An infuriating problem occurs when a program is broken badly and it won’t even uninstall from the “Add/Remove Programs” interface. TweakUI used to at least have a function to remove it manually (but not the program itself). It doesn’t anymore, but this program will do it also. This doesn’t remove any data or registry settings, as far as I know, but it gets rid of it from the list at least. If anyone knows of a more comprehensive clean-up tool that will trash and burn a broken uninstallable application, let me know. The top hits on for programs that do this are either poor excuses of a wrapper for the existing add/remove functionality or are badly written in other ways.


Easy Cleaner
This registry cleaner comes highly recommended but I have not used it before. Proceed with caution, mucking with your registry can really screw things up.
MS Regclean ( Only through Win2k)
This program is hard to track down, but it was Microsoft’s registry cleaning utility. It only works up to Windows2000, but it seems to do a good job. Microsoft seems to be disavowing it, or something, as I can’t find it on their actual site anywhere.
Sysinternals utilities
I am not going to list them all here, but sysinternals has compiled a truly awesome collection of their custom-written utilities. I have them all on the CD. Check them out.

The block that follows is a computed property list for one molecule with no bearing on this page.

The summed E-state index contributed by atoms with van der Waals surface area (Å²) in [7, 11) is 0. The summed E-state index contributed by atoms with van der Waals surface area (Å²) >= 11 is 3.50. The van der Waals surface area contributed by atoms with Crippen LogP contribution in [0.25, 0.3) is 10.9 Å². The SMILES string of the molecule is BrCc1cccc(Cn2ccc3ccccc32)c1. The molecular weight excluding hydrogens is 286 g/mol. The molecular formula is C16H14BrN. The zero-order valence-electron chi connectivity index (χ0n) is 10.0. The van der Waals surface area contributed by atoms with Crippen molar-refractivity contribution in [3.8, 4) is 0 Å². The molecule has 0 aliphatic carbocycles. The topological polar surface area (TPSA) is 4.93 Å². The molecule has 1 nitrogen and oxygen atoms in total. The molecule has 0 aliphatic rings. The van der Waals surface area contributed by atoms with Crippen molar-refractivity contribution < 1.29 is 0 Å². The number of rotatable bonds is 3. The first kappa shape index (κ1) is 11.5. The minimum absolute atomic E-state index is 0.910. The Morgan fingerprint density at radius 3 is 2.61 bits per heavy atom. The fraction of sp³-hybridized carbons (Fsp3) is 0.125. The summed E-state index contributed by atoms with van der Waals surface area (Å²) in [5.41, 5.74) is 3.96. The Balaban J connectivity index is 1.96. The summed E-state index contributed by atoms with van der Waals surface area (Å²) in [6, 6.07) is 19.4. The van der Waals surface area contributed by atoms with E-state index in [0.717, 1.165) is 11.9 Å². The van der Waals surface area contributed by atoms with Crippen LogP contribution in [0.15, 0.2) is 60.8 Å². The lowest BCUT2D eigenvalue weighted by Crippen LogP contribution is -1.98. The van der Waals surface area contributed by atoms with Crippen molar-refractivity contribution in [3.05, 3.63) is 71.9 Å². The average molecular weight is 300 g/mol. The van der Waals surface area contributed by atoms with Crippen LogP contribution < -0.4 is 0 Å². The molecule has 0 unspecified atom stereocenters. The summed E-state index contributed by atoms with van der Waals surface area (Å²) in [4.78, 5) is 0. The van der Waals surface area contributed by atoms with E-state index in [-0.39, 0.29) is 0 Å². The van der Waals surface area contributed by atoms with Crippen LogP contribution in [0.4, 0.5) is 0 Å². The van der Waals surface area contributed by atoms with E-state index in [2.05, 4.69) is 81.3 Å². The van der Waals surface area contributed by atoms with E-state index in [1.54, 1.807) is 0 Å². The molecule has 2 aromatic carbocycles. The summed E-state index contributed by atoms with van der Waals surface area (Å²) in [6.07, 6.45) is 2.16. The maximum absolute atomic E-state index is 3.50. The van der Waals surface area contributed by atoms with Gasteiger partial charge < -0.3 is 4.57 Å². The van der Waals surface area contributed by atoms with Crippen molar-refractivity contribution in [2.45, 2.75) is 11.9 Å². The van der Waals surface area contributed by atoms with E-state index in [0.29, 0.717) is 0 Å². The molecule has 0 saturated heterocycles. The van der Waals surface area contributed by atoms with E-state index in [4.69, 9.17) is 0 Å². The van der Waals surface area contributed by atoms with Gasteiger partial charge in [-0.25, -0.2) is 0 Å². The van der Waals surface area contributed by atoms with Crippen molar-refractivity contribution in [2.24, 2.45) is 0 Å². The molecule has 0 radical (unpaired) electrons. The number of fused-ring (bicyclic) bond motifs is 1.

Windows’ built-in RDP connections are great and speedy but sometimes it’s not an option, or you want an actual-desktop perspective. In this case, VNC is the way to go. TightVNC is the open-source version of VNC.
RealVNC is the .. uh.. other .. version of VNC. I am unclear on the relationship. This one is also free but I guess not open-source. I actually use it before TightVNC these days because I have run into situations where tightvnc did not work for some reason and RealVNC did.
Putty is not really useful for my users in any way, but it’s useful for me to have at my disposal so that I can have SSH around when I need it, which is almost always.
Mozilla FireFox 1.0
Mozilla Firefox is the XUL-based re-written browser that is taking the world by storm. No, it’s not perfect, nor is it completely free of its own security issues. But it’s a lot better than IE. Trust me. There are very few reasons your average user should need to use IE over Firefox.
Mozilla Thunderbird
For your basic POP3/IMAP-using mail user, there’s really no excuse for them to be using Outlook when Thunderbird exists. (Okay, there is – contacts and calendaring, but don’t get me started). Outlook uses IE’s rendering engine so is just as much a security hole as IE. It should be replaced whenever possible with Thunderbird.


Google Toolbar
Although the reasons mystify me, some people seem unable or unwilling to give up their IE habit. In these cases, a good toolbar can at least block popups and provide some semblance of security relief. Google’s is good.
Yahoo Toolbar
Yahoo’s is supposed to be good, too.